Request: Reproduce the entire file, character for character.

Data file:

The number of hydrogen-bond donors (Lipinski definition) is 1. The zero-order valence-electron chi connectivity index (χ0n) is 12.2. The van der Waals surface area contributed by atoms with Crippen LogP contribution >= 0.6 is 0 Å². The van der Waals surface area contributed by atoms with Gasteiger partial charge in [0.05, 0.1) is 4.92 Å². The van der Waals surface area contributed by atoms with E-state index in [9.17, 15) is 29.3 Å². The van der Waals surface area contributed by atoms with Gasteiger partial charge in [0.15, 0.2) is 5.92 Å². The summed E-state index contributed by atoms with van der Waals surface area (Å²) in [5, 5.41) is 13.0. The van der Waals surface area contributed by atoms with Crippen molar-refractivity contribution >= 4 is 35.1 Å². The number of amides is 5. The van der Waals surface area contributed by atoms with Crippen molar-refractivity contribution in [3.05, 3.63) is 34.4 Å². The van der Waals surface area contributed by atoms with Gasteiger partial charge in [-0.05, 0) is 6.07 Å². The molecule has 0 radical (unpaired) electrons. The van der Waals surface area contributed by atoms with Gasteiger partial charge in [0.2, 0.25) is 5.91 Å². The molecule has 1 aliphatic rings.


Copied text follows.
The number of hydrogen-bond donors (Lipinski definition) is 1. The zero-order valence-electron chi connectivity index (χ0n) is 12.2. The van der Waals surface area contributed by atoms with Crippen LogP contribution >= 0.6 is 0 Å². The van der Waals surface area contributed by atoms with Gasteiger partial charge in [0.05, 0.1) is 4.92 Å². The van der Waals surface area contributed by atoms with E-state index in [9.17, 15) is 29.3 Å². The van der Waals surface area contributed by atoms with Gasteiger partial charge in [0.15, 0.2) is 5.92 Å². The summed E-state index contributed by atoms with van der Waals surface area (Å²) in [5, 5.41) is 13.0. The van der Waals surface area contributed by atoms with Crippen molar-refractivity contribution >= 4 is 35.1 Å². The number of amides is 5. The van der Waals surface area contributed by atoms with Crippen molar-refractivity contribution in [3.05, 3.63) is 34.4 Å². The van der Waals surface area contributed by atoms with Gasteiger partial charge in [-0.05, 0) is 6.07 Å². The molecule has 0 radical (unpaired) electrons. The van der Waals surface area contributed by atoms with Gasteiger partial charge in [0.2, 0.25) is 5.91 Å². The molecule has 1 aliphatic rings.